Residential location, travel mode and income: the likely effects of changes in housing costs and transport costs in Melbourne

For residential areas in Melbourne, relationships are examined between measures of personal and family income, social characteristics of local populations, housing costs, accessibility to public transport and to jobs, and modes of travel to work. It is found that mode of travel for the journey to work is strongly differentiated from area to area, with car use particularly associated with poor accessibility to jobs by public transport for men, and with walking distance from public transport for women. Car use is further associated with areas of high socioeconomic status and with populations early in the family life cycle. Changes in house prices seem currently to be reflecting the changed relative convenience of different residential locations consequent upon changes in the costs of private motoring. The time lags involved in these house price changes and other social ecological effects remain uncertain. These time lags are important, as they determine the time frames within which ameliorative measures can be implemented to counter unwanted effects. The paper reports some results of ARRB project 311, application of social impact assessment.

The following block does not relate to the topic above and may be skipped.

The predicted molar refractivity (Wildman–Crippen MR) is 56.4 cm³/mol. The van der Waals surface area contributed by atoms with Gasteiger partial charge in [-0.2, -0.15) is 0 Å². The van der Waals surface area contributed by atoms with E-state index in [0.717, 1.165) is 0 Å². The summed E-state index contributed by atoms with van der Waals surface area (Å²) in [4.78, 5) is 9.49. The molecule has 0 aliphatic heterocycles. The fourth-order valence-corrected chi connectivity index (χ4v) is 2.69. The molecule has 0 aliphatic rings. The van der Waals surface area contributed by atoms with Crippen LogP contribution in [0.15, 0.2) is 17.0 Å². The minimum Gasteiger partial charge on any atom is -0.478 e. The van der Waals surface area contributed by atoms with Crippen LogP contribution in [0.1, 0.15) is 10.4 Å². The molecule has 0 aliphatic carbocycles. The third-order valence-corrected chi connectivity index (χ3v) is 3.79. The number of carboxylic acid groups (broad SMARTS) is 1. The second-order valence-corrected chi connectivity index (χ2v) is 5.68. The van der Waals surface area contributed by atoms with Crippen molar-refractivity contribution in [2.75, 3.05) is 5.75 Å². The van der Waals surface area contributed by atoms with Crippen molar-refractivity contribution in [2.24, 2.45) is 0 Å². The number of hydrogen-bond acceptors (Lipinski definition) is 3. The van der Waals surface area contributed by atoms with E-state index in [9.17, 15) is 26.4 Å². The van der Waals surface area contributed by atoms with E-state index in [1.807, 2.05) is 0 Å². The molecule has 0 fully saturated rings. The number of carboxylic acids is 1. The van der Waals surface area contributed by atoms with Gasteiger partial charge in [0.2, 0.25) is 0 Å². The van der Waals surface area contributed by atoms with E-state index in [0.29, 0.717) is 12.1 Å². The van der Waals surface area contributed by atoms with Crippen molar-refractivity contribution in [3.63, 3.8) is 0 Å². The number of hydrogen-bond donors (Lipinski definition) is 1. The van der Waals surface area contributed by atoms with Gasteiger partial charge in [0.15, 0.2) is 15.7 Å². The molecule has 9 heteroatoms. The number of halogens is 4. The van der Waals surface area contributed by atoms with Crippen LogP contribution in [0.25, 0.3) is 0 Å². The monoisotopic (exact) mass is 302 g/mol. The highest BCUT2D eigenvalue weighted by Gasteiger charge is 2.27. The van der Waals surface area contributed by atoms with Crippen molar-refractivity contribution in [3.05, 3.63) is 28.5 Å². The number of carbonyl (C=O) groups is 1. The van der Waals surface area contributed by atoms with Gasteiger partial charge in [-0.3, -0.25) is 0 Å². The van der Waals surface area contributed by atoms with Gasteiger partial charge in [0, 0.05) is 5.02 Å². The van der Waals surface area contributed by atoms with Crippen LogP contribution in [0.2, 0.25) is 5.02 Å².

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    Melbourne, Victoria  Australia 
  • Authors:
    • King, R
  • Publication Date: 1980-9


  • English

Media Info

  • Pagination: 25P
  • Serial:
    • Issue Number: AIR 311-1

Subject/Index Terms

Filing Info

  • Accession Number: 01439261
  • Record Type: Publication
  • Source Agency: ARRB
  • Files: ATRI
  • Created Date: Aug 24 2012 10:06PM